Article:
March 28, 2014
News Release 14-027
Inv. No. 332-541
Contact: Peg O'Laughlin, 202-205-1819
MULTIPLE TRADE BARRIERS LIMIT U.S. SMES' EU EXPORT SUCCESS, USITC FINDS
EU Standards and Regulations and Industry-Specific Barriers Frequently Cited
Standards and a variety of other trade barriers in the European Union disproportionately affect the
exports of U.S. small and medium-sized enterprises more than those of large firms, reports the U.S.
International Trade Commission (USITC) in its new publication Trade Barriers that U.S. Small
and Medium-Sized Enterprises Perceive as Affecting Exports to the European Union.
The USITC, an independent, nonpartisan, factfinding federal agency, completed the report for the
U.S. Trade Representative.
As requested, the report catalogs trade-related barriers that U.S. small and medium-sized
enterprises (SMEs) and related industry associations reported as limiting their exports to the
European Union (EU). Highlights of the report follow.
- SMEs explained that many EU trade barriers, particularly those related to standards and
regulations, affect their exports. They stated that complying with EU regulations and
procedures are costly for all firms, but potentially prohibit SMEs from exporting to the EU
because such costs are often the same regardless of a firm's size or export revenue. Other
difficulties that were cited include protection of trade secrets, high patenting costs, and
logistics challenges, especially customs requirements, inconsistent Harmonized System
classifications, and the EU's value-added tax system.
- SMEs and related industry associations described many industry-specific barriers. For
- SMEs in the chemical industry frequently cited the high cost of complying with the
EU chemical regulation (Registration, Evaluation, Authorisation and Restriction of
Chemicals or REACH).
- SMEs exporting cosmetics expressed difficulties meeting the EU's cosmetics
- SME clothing exporters said that they were disproportionately affected by the recent
EU retaliatory additional duties on U.S. exports of women's denim jeans.
- SMEs producing machinery, electronic, transportation, and other goods cited a lack
of harmonized international standards and mutual recognition for conformity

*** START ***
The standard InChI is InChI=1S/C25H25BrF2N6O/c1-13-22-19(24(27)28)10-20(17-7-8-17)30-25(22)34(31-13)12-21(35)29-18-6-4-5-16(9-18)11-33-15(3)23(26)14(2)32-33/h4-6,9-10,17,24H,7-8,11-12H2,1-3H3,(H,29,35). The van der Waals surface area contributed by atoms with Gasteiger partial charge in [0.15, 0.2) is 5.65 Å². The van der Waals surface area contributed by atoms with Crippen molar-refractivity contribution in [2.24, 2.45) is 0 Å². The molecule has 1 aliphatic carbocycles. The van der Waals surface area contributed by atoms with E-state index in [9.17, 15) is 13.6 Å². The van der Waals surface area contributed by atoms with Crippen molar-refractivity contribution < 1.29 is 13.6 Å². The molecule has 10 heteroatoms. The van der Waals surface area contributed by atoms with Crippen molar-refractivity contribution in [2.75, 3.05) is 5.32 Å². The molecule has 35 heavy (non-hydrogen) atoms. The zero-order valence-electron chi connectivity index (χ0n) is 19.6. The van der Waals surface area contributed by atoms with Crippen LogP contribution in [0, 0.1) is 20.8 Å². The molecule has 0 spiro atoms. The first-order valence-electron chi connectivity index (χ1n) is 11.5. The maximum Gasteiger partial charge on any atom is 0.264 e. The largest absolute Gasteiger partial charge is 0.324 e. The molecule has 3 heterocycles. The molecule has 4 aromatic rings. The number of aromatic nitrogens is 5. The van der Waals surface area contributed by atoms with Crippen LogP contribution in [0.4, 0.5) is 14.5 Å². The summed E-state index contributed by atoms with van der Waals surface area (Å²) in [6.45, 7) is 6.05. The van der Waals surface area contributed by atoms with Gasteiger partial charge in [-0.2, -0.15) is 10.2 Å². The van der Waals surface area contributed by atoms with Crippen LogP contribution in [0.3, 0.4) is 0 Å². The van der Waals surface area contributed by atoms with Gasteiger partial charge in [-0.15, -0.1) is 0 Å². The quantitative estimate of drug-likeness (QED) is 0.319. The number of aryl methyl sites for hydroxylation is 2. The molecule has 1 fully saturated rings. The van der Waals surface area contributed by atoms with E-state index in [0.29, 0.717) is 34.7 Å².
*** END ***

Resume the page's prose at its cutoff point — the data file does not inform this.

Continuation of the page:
assessment, as well as problems complying with technical regulations and
conformity assessment procedures.
- A number of barriers reportedly constrain U.S. exports of agricultural products. SMEs and
industry groups in the corn, dried fruit, animal feed, cheese, and wheat industries cited high
tariffs, stringent and inconsistent EU rules and testing mandates, lack of a science-based
regulatory focus (especially for genetically modified traits), lack of harmonization between
U.S. and EU standards, and the EU's protected designations of origin (PDOs). The U.S.
poultry and lamb industries reported that they are effectively banned from exporting to the
- U.S. services SMEs in the healthcare, engineering, testing, and audiovisual industries
highlighted a lack of mutual recognition of licensing, credentials, and standards, as well as
issues with broadcasting and film quotas, language dubbing requirements, government
subsidies, and safeguarding intellectual property.
- In certain industries, SMEs or industry associations also provided suggestions for
increasing U.S. SME transatlantic trade with the EU and, at times, stories of successfully
exporting to the EU.
Trade Barriers that U.S. Small and Medium-Sized Enterprises Perceive as Affecting Exports to the
European Union (Investigation No. 332-541, USITC Publication 4455, February 2014), is
available on the USITC's Internet site at http://www.usitc.gov/publications/332/pub4455.pdf. A
CD-ROM of the report may be requested by emailing email@example.com, calling
202-205-2000, or contacting the Office of the Secretary, U.S. International Trade Commission, 500
E Street SW, Washington, DC 20436. Requests may also be faxed to 202-205-2104.
USITC general factfinding investigations, such as this one, cover matters related to tariffs and trade
and are generally conducted at the request of the U.S. Trade Representative, the House Committee
on Ways and Means, or the Senate Committee on Finance. The resulting reports convey the
Commission's objective findings and independent analysis on the subject investigated. The
Commission makes no recommendations on policy or other matters in its general factfinding
reports. Upon completion of each investigation, the USITC submits its findings and analyses to
the requestor. General factfinding investigations reports are subsequently released to the public,
unless they are classified by the requestor for national security reasons.
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